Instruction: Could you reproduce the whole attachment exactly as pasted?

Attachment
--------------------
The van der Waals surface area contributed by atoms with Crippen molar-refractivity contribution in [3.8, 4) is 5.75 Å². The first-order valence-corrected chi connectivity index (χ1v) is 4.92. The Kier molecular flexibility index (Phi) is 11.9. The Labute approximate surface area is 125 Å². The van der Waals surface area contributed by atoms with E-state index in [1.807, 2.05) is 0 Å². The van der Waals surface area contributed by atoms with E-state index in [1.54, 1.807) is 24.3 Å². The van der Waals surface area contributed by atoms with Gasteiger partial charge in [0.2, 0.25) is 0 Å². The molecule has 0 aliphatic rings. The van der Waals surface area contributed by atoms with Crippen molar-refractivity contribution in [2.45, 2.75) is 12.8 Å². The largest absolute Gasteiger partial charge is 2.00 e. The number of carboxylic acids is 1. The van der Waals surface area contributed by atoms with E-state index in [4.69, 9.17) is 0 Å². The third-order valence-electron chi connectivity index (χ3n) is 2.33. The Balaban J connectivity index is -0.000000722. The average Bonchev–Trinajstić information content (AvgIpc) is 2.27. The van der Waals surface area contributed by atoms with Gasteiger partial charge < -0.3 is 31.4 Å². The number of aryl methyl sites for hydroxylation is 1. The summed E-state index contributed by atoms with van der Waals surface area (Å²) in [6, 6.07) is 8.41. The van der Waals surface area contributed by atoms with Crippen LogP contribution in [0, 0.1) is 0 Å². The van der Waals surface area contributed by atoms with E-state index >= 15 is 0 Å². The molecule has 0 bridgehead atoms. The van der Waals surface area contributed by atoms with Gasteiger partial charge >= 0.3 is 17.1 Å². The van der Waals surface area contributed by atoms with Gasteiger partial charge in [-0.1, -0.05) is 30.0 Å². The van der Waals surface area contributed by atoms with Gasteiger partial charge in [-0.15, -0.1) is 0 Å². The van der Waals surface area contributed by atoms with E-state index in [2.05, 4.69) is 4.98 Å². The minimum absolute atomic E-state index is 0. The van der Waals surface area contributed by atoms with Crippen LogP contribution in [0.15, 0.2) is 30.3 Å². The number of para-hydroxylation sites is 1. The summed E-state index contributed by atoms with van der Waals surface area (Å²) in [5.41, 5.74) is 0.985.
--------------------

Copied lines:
The van der Waals surface area contributed by atoms with Crippen molar-refractivity contribution in [3.8, 4) is 5.75 Å². The first-order valence-corrected chi connectivity index (χ1v) is 4.92. The Kier molecular flexibility index (Phi) is 11.9. The Labute approximate surface area is 125 Å². The van der Waals surface area contributed by atoms with E-state index in [1.807, 2.05) is 0 Å². The van der Waals surface area contributed by atoms with E-state index in [1.54, 1.807) is 24.3 Å². The van der Waals surface area contributed by atoms with Gasteiger partial charge in [0.2, 0.25) is 0 Å². The molecule has 0 aliphatic rings. The van der Waals surface area contributed by atoms with Crippen molar-refractivity contribution in [2.45, 2.75) is 12.8 Å². The largest absolute Gasteiger partial charge is 2.00 e. The number of carboxylic acids is 1. The van der Waals surface area contributed by atoms with E-state index in [4.69, 9.17) is 0 Å². The third-order valence-electron chi connectivity index (χ3n) is 2.33. The Balaban J connectivity index is -0.000000722. The average Bonchev–Trinajstić information content (AvgIpc) is 2.27. The van der Waals surface area contributed by atoms with Gasteiger partial charge < -0.3 is 31.4 Å². The number of aryl methyl sites for hydroxylation is 1. The summed E-state index contributed by atoms with van der Waals surface area (Å²) in [6, 6.07) is 8.41. The van der Waals surface area contributed by atoms with Crippen LogP contribution in [0, 0.1) is 0 Å². The van der Waals surface area contributed by atoms with E-state index >= 15 is 0 Å². The molecule has 0 bridgehead atoms. The van der Waals surface area contributed by atoms with Gasteiger partial charge >= 0.3 is 17.1 Å². The van der Waals surface area contributed by atoms with Gasteiger partial charge in [-0.1, -0.05) is 30.0 Å². The van der Waals surface area contributed by atoms with Gasteiger partial charge in [-0.15, -0.1) is 0 Å². The van der Waals surface area contributed by atoms with E-state index in [2.05, 4.69) is 4.98 Å². The minimum absolute atomic E-state index is 0. The van der Waals surface area contributed by atoms with Crippen LogP contribution in [0.15, 0.2) is 30.3 Å². The number of para-hydroxylation sites is 1. The summed E-state index contributed by atoms with van der Waals surface area (Å²) in [5.41, 5.74) is 0.985.